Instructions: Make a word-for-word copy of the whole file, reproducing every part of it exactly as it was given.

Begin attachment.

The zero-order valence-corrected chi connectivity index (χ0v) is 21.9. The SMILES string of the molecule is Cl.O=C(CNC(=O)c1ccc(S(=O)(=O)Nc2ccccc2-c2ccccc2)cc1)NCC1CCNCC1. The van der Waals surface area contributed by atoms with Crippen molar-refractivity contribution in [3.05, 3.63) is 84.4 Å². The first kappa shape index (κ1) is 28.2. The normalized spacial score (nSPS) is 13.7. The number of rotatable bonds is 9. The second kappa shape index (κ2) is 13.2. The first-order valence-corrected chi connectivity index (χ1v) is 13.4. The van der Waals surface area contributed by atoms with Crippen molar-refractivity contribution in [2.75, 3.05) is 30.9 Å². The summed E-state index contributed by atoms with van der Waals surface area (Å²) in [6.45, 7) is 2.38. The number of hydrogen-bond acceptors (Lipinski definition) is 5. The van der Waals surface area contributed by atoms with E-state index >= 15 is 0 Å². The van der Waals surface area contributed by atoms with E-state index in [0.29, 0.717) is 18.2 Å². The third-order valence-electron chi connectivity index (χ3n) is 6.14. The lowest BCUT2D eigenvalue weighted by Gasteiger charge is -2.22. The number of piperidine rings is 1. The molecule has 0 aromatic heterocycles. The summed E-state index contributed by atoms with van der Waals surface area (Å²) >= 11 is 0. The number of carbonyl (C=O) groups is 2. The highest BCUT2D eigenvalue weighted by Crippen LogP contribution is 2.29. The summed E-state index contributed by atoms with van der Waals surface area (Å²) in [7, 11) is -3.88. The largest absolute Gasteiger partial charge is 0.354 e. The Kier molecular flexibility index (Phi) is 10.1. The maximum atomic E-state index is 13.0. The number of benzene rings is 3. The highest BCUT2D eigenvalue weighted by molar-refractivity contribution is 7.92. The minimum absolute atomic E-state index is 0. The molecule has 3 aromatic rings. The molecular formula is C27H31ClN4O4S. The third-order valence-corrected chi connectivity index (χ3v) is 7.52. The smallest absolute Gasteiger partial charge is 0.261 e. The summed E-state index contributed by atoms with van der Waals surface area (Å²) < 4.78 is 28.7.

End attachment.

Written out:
The zero-order valence-corrected chi connectivity index (χ0v) is 21.9. The SMILES string of the molecule is Cl.O=C(CNC(=O)c1ccc(S(=O)(=O)Nc2ccccc2-c2ccccc2)cc1)NCC1CCNCC1. The van der Waals surface area contributed by atoms with Crippen molar-refractivity contribution in [3.05, 3.63) is 84.4 Å². The first kappa shape index (κ1) is 28.2. The normalized spacial score (nSPS) is 13.7. The number of rotatable bonds is 9. The second kappa shape index (κ2) is 13.2. The first-order valence-corrected chi connectivity index (χ1v) is 13.4. The van der Waals surface area contributed by atoms with Crippen molar-refractivity contribution in [2.75, 3.05) is 30.9 Å². The summed E-state index contributed by atoms with van der Waals surface area (Å²) in [6.45, 7) is 2.38. The number of hydrogen-bond acceptors (Lipinski definition) is 5. The van der Waals surface area contributed by atoms with E-state index >= 15 is 0 Å². The van der Waals surface area contributed by atoms with E-state index in [0.29, 0.717) is 18.2 Å². The third-order valence-electron chi connectivity index (χ3n) is 6.14. The lowest BCUT2D eigenvalue weighted by Gasteiger charge is -2.22. The number of piperidine rings is 1. The molecule has 0 aromatic heterocycles. The summed E-state index contributed by atoms with van der Waals surface area (Å²) >= 11 is 0. The number of carbonyl (C=O) groups is 2. The highest BCUT2D eigenvalue weighted by Crippen LogP contribution is 2.29. The summed E-state index contributed by atoms with van der Waals surface area (Å²) in [7, 11) is -3.88. The largest absolute Gasteiger partial charge is 0.354 e. The Kier molecular flexibility index (Phi) is 10.1. The maximum atomic E-state index is 13.0. The number of benzene rings is 3. The highest BCUT2D eigenvalue weighted by molar-refractivity contribution is 7.92. The minimum absolute atomic E-state index is 0. The molecule has 3 aromatic rings. The molecular formula is C27H31ClN4O4S. The third-order valence-corrected chi connectivity index (χ3v) is 7.52. The smallest absolute Gasteiger partial charge is 0.261 e. The summed E-state index contributed by atoms with van der Waals surface area (Å²) < 4.78 is 28.7.